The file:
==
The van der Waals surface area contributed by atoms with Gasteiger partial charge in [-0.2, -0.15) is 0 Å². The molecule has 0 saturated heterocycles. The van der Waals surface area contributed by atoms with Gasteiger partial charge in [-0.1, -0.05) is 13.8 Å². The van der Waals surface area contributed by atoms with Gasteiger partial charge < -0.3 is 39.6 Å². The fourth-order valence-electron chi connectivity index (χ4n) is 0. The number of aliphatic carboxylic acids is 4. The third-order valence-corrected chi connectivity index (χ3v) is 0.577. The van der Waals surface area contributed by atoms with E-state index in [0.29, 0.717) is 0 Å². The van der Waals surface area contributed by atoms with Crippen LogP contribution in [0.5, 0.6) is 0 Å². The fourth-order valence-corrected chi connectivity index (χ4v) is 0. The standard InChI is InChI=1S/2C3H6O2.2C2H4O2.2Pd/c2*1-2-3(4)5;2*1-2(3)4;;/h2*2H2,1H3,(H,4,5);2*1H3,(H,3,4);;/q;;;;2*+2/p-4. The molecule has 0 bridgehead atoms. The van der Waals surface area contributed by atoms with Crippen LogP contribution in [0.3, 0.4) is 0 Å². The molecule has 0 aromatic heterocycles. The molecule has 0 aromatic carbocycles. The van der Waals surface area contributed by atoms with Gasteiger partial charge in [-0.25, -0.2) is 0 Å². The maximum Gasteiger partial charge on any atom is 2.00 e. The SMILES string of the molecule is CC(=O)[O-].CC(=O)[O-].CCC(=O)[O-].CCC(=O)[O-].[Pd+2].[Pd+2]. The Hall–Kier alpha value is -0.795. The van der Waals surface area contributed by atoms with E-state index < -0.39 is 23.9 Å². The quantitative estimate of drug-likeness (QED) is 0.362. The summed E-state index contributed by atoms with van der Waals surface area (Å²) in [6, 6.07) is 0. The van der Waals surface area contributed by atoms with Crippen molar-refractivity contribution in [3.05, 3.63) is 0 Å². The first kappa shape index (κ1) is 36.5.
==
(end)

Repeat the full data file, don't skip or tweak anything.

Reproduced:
The van der Waals surface area contributed by atoms with Gasteiger partial charge in [-0.2, -0.15) is 0 Å². The molecule has 0 saturated heterocycles. The van der Waals surface area contributed by atoms with Gasteiger partial charge in [-0.1, -0.05) is 13.8 Å². The van der Waals surface area contributed by atoms with Gasteiger partial charge < -0.3 is 39.6 Å². The fourth-order valence-electron chi connectivity index (χ4n) is 0. The number of aliphatic carboxylic acids is 4. The third-order valence-corrected chi connectivity index (χ3v) is 0.577. The van der Waals surface area contributed by atoms with E-state index in [0.29, 0.717) is 0 Å². The van der Waals surface area contributed by atoms with Crippen LogP contribution in [0.5, 0.6) is 0 Å². The fourth-order valence-corrected chi connectivity index (χ4v) is 0. The standard InChI is InChI=1S/2C3H6O2.2C2H4O2.2Pd/c2*1-2-3(4)5;2*1-2(3)4;;/h2*2H2,1H3,(H,4,5);2*1H3,(H,3,4);;/q;;;;2*+2/p-4. The molecule has 0 bridgehead atoms. The van der Waals surface area contributed by atoms with Crippen LogP contribution in [0.3, 0.4) is 0 Å². The molecule has 0 aromatic heterocycles. The molecule has 0 aromatic carbocycles. The van der Waals surface area contributed by atoms with Gasteiger partial charge in [-0.25, -0.2) is 0 Å². The maximum Gasteiger partial charge on any atom is 2.00 e. The SMILES string of the molecule is CC(=O)[O-].CC(=O)[O-].CCC(=O)[O-].CCC(=O)[O-].[Pd+2].[Pd+2]. The Hall–Kier alpha value is -0.795. The van der Waals surface area contributed by atoms with E-state index < -0.39 is 23.9 Å². The quantitative estimate of drug-likeness (QED) is 0.362. The summed E-state index contributed by atoms with van der Waals surface area (Å²) in [6, 6.07) is 0. The van der Waals surface area contributed by atoms with Crippen molar-refractivity contribution in [3.05, 3.63) is 0 Å². The first kappa shape index (κ1) is 36.5.